“Songwriters are a special breed of individuals, a whole different species that come to Nashville in droves from everywhere in the country. They are a dedicated bunch, often broke and lonely, willing to sacrifice everything for a chance to make it in the music business. I was one of them.”
That’s what Ronaye (Shandler) Hudyma says about the song. She further adds,
“My lifelong career had been in the entertainment business, beginning at The Royal Conservatory of Music of Toronto where I studied classical piano and voice; continuing as a solo performer in the medium of stage, television, and nightclubs across North America, the Orient and beyond—no matter where it was, what it was, or what it paid—anywhere that would keep me from having to get a day job. But the glitter and glitz never endure. I started writing songs and was booked as an opening act at The Palomino in Los Angeles. As luck would have it, the production company for Barbara Mandrel was in the audience and requested demos for three of my songs. Not only were they encouraging but suggested I come to Nashville, which they called a “writer’s town” where the only prerequisite was to have the heart of a poet and the skin of a rhinoceros. Before they could hang up the phone, I was packed and ready to go, hitching a trailer to an old ’66 Dodge Dart, which ran on a prayer, and on my way.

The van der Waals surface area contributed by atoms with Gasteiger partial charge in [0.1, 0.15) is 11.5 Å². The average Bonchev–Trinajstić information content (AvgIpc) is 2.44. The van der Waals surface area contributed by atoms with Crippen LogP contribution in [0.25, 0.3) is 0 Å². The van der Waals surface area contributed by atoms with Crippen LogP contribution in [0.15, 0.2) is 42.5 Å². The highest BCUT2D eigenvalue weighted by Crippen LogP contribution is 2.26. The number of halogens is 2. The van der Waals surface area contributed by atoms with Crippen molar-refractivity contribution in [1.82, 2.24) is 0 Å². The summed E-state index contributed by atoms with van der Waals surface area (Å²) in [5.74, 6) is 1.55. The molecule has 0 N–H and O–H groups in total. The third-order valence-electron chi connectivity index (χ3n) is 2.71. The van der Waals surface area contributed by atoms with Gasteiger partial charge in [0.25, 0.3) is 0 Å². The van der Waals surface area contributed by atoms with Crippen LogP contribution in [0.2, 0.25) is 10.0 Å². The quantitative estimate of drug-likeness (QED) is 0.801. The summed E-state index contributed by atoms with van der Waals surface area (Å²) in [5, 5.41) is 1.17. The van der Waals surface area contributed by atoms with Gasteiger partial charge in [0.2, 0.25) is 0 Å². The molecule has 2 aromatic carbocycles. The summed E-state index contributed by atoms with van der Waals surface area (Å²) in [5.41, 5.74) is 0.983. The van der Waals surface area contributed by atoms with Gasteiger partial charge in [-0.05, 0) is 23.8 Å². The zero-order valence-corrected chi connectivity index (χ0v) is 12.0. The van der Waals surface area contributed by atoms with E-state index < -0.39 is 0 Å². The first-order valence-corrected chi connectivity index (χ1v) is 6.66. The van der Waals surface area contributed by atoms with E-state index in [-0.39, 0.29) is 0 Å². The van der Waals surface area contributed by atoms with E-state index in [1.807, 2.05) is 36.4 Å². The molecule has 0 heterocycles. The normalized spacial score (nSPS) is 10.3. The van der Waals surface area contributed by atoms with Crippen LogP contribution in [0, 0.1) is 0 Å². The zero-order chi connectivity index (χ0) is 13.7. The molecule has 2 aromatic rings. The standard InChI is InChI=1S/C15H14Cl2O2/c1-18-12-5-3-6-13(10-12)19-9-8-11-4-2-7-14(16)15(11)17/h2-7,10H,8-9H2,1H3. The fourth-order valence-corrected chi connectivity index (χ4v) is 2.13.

Like every other writer, I made the rounds of publishers who hid behind barricaded doors in administrative structures, then finally, finally, landing those sought after exclusive staff writer publishing “deals”. There’s a saying in Nashville—if holds were gold—near hits and misses, and I had them, with holds on my songs from Kenny Rogers, Lori Morgan, Michael Bolton, “cuts” with up and coming artists that faded into obscurity, an offer of a record deal from a small label, which my then publisher turned down. This kept me going for years until my luck ran out and I was left with no other options but to leave the same way I came in, which the song “Nashville” truthfully describes. If it sounds scratchy and old, it’s because it is. I rescued it from an old cassette tape onto an mp3.
Someone like Dolly Parton, who is very pro songwriter, would do a fabulous job singing it.”